If so, you need to research and carefully consider your plant selection when developing your garden or home landscaping. There are many poisonous plants that can harm children, pets, or animals. For example, Digitalis (Foxglove), although very beautiful, is poisonous to pets, animals, or children if ingested. There are many websites that list these plants – simply do a search on Poisonous Plants, and you will be provided with a wealth of information about varieties of poisonous plants.

Site Analysis
Is your site flat, rocky, or sloping?
In flat sites, you will experience drainage problems. You will need to create a berm or some sort of drainage so water will be able to run off. Also, it is important to have well amended soil in this type of site. For rocky areas, you will also need good drainage, as plants are typically shallow-rooted. Go to our ‘Products’ section and type ‘rock gardens’ in search box, then select all categories. This will then give you a list of perennials that are suitable for use in rock gardens. For sloping sites, you will need to create a retaining wall and plant on the upper tier.

Are there existing trees & plants that can have an effect on your garden?
It is important to think about how these can affect your garden site. Do they produce shade in areas of your garden? Do they have special soil/water requirements, such as a pines, spruces & rhododendrons which require an acidic soil? Do they have established root systems that can be damaged by additional planting?

Consider the floor plan of your house – will the garden site be easily accessible?
Evaluate the flow from the house into your garden. Does a path or steps need to be created to access it?

Garden Style

Take into consideration the style of your house when planning your garden – is it traditional, victorian, or modern? 
It is important to create a garden style that will complement the existing architecture of your house.

Are you interested in creating a themed garden, such as a Butterfly, Hummingbird, or Native Garden?
Simply go to our ‘landscaping tips section and click on the links to see complete listings of plants for these types of gardens.

Preparing Your Soil

Perennial varieties have different soil requirements, though almost all perennials require a well-drained soil. Many perennials need a fertile soil, although some more aggressive varieties are best planted in average to poor soil. There are perennials that require moist soil, such as Astilbe, or are drought tolerant, such as Achillea. It is best to consult the tag information or our product database for your particular perennial variety. Many Midwest soils are clay-based, which means you must add soil amendments and organic matter to improve drainage. You can purchase a soil testing kit at your local garden retailer that will help you determine what kind of soil you have. A pH of 6.0 to 6.5 is ideal for most perennials.

Amending Your Soil
Mushroom compost, homemade compost (grass clippings, leaf waste, etc.), or peat moss will help aid in drainage & provide organic matter. Also, gypsum, vermiculite, or coarse sand can also be added to heavy clay soils to improve drainage. It is best to add 2-3″ of soil amendments. The soil and amendments should then be cultivated to a total depth of 8-10″.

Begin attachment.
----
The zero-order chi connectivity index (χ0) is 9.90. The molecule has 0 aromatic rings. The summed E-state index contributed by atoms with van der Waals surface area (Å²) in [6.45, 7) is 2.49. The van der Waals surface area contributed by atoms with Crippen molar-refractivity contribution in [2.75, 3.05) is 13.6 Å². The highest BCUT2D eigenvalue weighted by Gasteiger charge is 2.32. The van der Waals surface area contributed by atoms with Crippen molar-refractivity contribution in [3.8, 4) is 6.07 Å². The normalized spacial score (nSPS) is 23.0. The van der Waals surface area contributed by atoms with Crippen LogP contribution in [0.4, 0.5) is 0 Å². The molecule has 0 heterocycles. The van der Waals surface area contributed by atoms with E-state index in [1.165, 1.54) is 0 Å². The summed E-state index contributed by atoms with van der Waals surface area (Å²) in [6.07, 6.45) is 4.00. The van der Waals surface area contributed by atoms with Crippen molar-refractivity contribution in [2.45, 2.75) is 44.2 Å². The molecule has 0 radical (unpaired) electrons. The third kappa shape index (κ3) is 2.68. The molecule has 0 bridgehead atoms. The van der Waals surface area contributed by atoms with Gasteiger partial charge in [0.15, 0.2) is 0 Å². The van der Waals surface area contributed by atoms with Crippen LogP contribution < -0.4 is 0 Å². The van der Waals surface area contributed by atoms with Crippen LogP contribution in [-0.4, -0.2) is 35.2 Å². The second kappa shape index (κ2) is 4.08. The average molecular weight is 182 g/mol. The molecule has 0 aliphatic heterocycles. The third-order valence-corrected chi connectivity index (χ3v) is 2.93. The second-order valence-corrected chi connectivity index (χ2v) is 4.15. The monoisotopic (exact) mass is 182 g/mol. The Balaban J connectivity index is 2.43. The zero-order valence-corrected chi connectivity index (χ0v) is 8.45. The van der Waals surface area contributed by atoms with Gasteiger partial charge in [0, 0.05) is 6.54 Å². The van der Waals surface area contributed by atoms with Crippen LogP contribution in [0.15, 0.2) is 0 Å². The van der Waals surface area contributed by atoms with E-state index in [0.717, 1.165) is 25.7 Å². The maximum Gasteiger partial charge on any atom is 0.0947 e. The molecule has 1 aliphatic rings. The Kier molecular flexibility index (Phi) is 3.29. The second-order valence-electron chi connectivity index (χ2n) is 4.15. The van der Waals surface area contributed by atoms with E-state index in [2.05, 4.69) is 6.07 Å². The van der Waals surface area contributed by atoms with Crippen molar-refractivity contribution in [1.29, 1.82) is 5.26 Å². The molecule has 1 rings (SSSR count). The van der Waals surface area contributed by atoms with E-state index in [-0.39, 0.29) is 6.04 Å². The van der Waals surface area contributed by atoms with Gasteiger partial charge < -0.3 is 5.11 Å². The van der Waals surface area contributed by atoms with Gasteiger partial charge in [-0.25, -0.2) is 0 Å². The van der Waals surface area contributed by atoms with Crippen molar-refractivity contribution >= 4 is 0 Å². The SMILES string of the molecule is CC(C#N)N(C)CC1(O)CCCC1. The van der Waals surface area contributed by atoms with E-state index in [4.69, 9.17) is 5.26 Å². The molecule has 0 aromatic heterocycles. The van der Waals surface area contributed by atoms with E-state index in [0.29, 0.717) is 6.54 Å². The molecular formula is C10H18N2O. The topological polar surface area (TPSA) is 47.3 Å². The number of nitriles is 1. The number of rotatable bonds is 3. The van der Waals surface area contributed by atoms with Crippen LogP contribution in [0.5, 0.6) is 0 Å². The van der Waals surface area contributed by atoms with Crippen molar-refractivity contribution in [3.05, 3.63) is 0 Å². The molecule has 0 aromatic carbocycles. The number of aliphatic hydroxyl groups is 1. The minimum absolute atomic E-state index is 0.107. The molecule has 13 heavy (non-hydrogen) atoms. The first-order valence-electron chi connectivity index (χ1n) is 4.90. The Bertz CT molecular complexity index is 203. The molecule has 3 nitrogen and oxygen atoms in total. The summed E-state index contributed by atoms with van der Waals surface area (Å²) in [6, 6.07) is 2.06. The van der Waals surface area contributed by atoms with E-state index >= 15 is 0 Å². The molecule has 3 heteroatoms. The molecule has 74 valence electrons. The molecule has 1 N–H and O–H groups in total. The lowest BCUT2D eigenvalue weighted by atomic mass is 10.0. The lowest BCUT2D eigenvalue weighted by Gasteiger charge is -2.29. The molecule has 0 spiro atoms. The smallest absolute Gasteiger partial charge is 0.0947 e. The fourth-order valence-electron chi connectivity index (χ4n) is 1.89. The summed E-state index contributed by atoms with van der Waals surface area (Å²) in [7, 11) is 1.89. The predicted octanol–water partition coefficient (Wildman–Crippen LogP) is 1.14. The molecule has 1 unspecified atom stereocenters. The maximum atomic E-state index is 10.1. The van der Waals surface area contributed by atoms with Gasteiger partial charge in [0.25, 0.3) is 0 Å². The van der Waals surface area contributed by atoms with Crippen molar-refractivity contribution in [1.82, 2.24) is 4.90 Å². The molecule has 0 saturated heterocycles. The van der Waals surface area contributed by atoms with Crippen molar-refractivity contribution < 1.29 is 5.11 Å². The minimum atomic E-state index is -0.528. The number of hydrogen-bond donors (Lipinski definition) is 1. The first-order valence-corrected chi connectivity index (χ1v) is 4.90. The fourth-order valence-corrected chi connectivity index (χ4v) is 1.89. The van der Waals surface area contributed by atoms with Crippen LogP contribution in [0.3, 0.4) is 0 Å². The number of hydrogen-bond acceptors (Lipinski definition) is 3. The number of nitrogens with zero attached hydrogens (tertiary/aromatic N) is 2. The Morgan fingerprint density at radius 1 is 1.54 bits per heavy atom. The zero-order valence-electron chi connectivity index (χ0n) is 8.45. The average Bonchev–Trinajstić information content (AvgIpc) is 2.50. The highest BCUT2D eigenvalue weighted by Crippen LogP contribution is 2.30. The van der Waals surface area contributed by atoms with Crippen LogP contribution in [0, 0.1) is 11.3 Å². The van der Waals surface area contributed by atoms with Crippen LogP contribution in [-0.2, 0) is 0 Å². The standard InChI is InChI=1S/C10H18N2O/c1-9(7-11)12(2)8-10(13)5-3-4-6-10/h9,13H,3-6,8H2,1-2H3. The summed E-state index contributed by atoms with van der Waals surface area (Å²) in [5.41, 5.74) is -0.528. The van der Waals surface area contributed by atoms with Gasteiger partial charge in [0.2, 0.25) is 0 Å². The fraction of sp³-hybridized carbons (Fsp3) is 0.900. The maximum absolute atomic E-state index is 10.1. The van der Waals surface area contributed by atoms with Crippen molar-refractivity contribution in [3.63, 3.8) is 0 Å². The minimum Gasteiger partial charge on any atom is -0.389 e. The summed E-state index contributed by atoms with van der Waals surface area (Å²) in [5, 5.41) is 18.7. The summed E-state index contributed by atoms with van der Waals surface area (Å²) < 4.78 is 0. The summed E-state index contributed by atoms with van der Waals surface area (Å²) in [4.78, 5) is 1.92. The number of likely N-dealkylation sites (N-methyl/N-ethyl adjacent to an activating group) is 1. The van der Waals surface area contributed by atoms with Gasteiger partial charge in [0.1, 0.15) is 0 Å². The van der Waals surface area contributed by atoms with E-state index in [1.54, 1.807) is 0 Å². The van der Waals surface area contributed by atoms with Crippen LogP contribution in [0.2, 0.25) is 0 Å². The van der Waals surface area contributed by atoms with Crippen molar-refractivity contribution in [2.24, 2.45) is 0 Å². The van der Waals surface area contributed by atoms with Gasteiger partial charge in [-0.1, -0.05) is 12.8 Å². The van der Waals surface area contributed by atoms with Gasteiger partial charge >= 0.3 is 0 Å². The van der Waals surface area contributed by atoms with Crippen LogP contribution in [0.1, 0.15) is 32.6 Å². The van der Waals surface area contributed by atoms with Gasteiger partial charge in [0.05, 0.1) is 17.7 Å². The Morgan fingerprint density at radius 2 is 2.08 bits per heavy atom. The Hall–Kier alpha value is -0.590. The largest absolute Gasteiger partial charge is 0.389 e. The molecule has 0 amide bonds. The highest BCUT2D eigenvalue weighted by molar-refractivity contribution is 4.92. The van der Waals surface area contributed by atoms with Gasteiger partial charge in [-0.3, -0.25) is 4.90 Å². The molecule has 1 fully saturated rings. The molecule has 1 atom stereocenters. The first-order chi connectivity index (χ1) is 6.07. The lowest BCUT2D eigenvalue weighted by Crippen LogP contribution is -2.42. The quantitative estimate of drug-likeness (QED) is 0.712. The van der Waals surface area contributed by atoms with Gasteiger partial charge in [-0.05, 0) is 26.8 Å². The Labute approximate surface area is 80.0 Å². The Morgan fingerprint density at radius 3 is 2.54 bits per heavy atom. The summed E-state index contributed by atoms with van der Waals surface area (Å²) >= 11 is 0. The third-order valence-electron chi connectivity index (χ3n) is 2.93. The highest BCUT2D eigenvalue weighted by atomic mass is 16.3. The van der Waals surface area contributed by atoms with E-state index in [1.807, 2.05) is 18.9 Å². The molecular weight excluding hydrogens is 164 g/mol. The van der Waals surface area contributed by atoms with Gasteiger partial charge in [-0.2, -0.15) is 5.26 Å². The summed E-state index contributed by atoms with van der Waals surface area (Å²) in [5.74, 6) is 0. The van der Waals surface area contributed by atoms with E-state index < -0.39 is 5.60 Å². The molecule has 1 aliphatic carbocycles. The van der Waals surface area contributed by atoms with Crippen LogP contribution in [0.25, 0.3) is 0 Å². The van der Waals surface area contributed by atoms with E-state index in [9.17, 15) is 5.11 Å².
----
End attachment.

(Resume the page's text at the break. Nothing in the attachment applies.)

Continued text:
Planting Instructions

When is the best time to plant perennials – spring or fall?
Planting perennials in the fall is our suggestion. If planted by the end of September, perennials will have a chance to get well established in moderate temperatures before the cold winter months arrive. Plants planted in the fall will produce a healthy root system and reward you with a lush, colorful display the following spring. Be careful not to plant too late in the fall. Late fall plantings can cause frost heaving and possible loss of plants. Frost heaving is caused by alternate freezing & thawing temperatures which can heave or pull perennials from their planting holes in the ground. It is best to plant early in fall to avoid losing plants. Spring is also a good time to plant, however. Perennials can be planted in the spring after the danger of frost has passed. It is best to plant them in the ground as soon as possible, giving the roots a chance to become well established before the hot summer temperatures arrive. Proper watering in hot, dry weather is essential for plant health – do not allow plants to dry out!

Planting perennials in your garden
Dig a planting hole that is 1 ¸” times wider and deeper than the root ball of your plant. Lightly tap or squeeze pot to release plant. Gently pinch the bottom roots, which in turn will encourage roots to spread and take hold in the ground. Place plant in hole so that crown is even with ground soil level. Place a slow release fertilizer in planting hole around root ball. Water plant in hole and backfill with soil. Gently tap down soil around crown to remove any air pockets. Apply a mulch layer for weed control and to provide more even water absorption. Water plant thoroughly. See watering instructions below for requirements pertaining to the development of new plants.